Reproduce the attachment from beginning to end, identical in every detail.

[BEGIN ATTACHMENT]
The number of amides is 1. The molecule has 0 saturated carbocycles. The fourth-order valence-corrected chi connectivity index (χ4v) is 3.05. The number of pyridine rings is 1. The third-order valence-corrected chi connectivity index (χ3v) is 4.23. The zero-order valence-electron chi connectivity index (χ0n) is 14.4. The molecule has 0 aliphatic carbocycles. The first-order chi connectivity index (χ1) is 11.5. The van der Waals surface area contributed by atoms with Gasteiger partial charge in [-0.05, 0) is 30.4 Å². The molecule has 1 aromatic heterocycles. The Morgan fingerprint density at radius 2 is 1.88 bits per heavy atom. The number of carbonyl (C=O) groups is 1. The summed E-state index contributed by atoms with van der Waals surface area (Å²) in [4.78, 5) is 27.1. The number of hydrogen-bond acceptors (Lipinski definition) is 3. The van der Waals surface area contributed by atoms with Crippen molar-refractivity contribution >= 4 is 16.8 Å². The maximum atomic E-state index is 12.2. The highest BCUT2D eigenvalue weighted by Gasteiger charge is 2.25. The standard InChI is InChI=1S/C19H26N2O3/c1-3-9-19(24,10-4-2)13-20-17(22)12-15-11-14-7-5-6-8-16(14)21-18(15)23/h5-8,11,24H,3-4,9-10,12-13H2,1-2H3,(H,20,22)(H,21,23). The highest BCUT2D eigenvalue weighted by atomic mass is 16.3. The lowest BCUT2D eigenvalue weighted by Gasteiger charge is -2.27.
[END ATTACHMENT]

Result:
The number of amides is 1. The molecule has 0 saturated carbocycles. The fourth-order valence-corrected chi connectivity index (χ4v) is 3.05. The number of pyridine rings is 1. The third-order valence-corrected chi connectivity index (χ3v) is 4.23. The zero-order valence-electron chi connectivity index (χ0n) is 14.4. The molecule has 0 aliphatic carbocycles. The first-order chi connectivity index (χ1) is 11.5. The van der Waals surface area contributed by atoms with Gasteiger partial charge in [-0.05, 0) is 30.4 Å². The molecule has 1 aromatic heterocycles. The Morgan fingerprint density at radius 2 is 1.88 bits per heavy atom. The number of carbonyl (C=O) groups is 1. The summed E-state index contributed by atoms with van der Waals surface area (Å²) in [4.78, 5) is 27.1. The number of hydrogen-bond acceptors (Lipinski definition) is 3. The van der Waals surface area contributed by atoms with Crippen molar-refractivity contribution >= 4 is 16.8 Å². The maximum atomic E-state index is 12.2. The highest BCUT2D eigenvalue weighted by Gasteiger charge is 2.25. The standard InChI is InChI=1S/C19H26N2O3/c1-3-9-19(24,10-4-2)13-20-17(22)12-15-11-14-7-5-6-8-16(14)21-18(15)23/h5-8,11,24H,3-4,9-10,12-13H2,1-2H3,(H,20,22)(H,21,23). The highest BCUT2D eigenvalue weighted by atomic mass is 16.3. The lowest BCUT2D eigenvalue weighted by Gasteiger charge is -2.27.